live ticker Ukraine war
Russia apparently buys ammunition from North Korea
Status: 09:30 a.m
Due to western sanctions, Russia has to get the ammunition for the war against Ukraine elsewhere. The Russian state-owned company Gazprom is using flimsy arguments to shift responsibility for Nord Stream 1 to Siemens Energy. More in the live ticker.
RAccording to US sources, Russia wants to stock up on weapons from North Korea on a large scale for its war against Ukraine. The Defense Ministry in Moscow is about to buy millions of rockets and grenades from the internationally isolated country, a US official said, citing findings from American intelligence agencies. The level of secrecy of the information had only recently been lowered. That Moscow is now turning to Pyongyang indicates that the Russian military is struggling with ongoing and severe supply shortages, in part due to export controls and sanctions imposed on Russia.
US intelligence officials assume that Moscow could buy additional military equipment from Pyongyang in the future, it said. The New York Times first reported on the new findings.
North Korea has long sought closer ties with Russia and has blamed the US for the current crisis. According to Pyongyang, the Russian action in Ukraine is self-defense and justified by a Western “hegemonic policy”. Most recently, the communist leadership indicated that it would send workers to pro-Russian separatist regions for reconstruction projects.
Separatists have controlled parts of Luhansk and Donetsk since 2014. Kremlin chief Vladimir Putin recognized the territories as independent shortly before Russia’s invasion of Ukraine on February 24. Since then, only the Moscow-backed government of Syria and, most recently, North Korea have done so. In response, the government in Kyiv severed diplomatic relations with Pyongyang.
All developments in the live ticker:
8:53 a.m. – FDP continues to push for extension of the service life for nuclear power plants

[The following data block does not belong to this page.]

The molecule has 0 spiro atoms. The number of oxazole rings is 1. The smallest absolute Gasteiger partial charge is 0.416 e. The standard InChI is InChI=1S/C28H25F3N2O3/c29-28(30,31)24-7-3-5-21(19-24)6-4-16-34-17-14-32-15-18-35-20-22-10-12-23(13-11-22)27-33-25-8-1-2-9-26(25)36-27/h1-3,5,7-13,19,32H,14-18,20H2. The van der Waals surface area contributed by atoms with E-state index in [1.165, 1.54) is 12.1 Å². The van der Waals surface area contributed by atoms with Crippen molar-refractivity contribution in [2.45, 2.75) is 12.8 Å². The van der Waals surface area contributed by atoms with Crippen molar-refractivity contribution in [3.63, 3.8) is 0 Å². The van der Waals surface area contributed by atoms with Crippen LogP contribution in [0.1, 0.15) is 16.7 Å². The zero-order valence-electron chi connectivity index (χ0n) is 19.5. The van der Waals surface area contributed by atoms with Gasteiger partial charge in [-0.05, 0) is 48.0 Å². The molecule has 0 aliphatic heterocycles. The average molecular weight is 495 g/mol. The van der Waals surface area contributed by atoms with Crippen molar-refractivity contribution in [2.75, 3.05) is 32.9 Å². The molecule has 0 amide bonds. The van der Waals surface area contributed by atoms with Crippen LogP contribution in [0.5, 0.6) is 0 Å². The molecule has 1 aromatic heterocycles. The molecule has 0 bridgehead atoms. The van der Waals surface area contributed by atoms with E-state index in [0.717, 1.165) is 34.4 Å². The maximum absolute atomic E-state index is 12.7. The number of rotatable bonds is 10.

FDP parliamentary group leader Christian Dürr has reiterated his party’s demand to leave all three German nuclear power plants still in operation online. This is “certainly correct” so that “more volume comes onto the market,” said Dürr in the ZDF “Morgenmagazin”. “More quantity means lower prices”. The costs, especially for electricity, are “explosive,” Dürr said. No company or private household can afford these high electricity prices.
07:40 – More people are leaving Russia
According to the Russian statistical authority, 419,000 people left Russia in the first half of the year. That is more than twice as many as in the same period last year, as reported by the RBC news agency. This is the first time in recent Russian history that more people have emigrated than immigrated (322,000 people).
5:43 a.m .: Gazprom transfers responsibility for Nord Stream 1 to Siemens Energy
The Russian gas pipeline Nord Stream 1 will only resume deliveries to Germany after Siemens Energy has repaired the faulty plant, according to Gazprom’s deputy chairman of the board. “You should ask Siemens, they have to repair the system first,” said the deputy head of the Russian state-owned company, Vitaly Markelov, when asked on the fringes of the Eastern Economic Forum in Vladivostok when the pipeline would be able to pump gas again.
5:08 a.m.: Report on the situation at the Zaporizhia nuclear power plant
After another emergency shutdown of the Zaporizhia nuclear power plant in Ukraine, which was occupied by Russian forces, the situation there remains extremely tense. Ukrainian President Volodymyr Zelenskyy accused Moscow that Europe’s largest nuclear power plant was “just one step away from a nuclear catastrophe” for the second time because of Russian provocations. The International Atomic Energy Agency (IAEA) plans to report on Tuesday on the results of its fact-finding mission to Zaporizhia.
Tuesday marks the 195th day of Ukraine’s defense against the Russian invasion. One of Ukraine’s most vocal supporters, British Prime Minister Boris Johnson, will hand over office to Liz Truss – the new leader of the Conservative Party.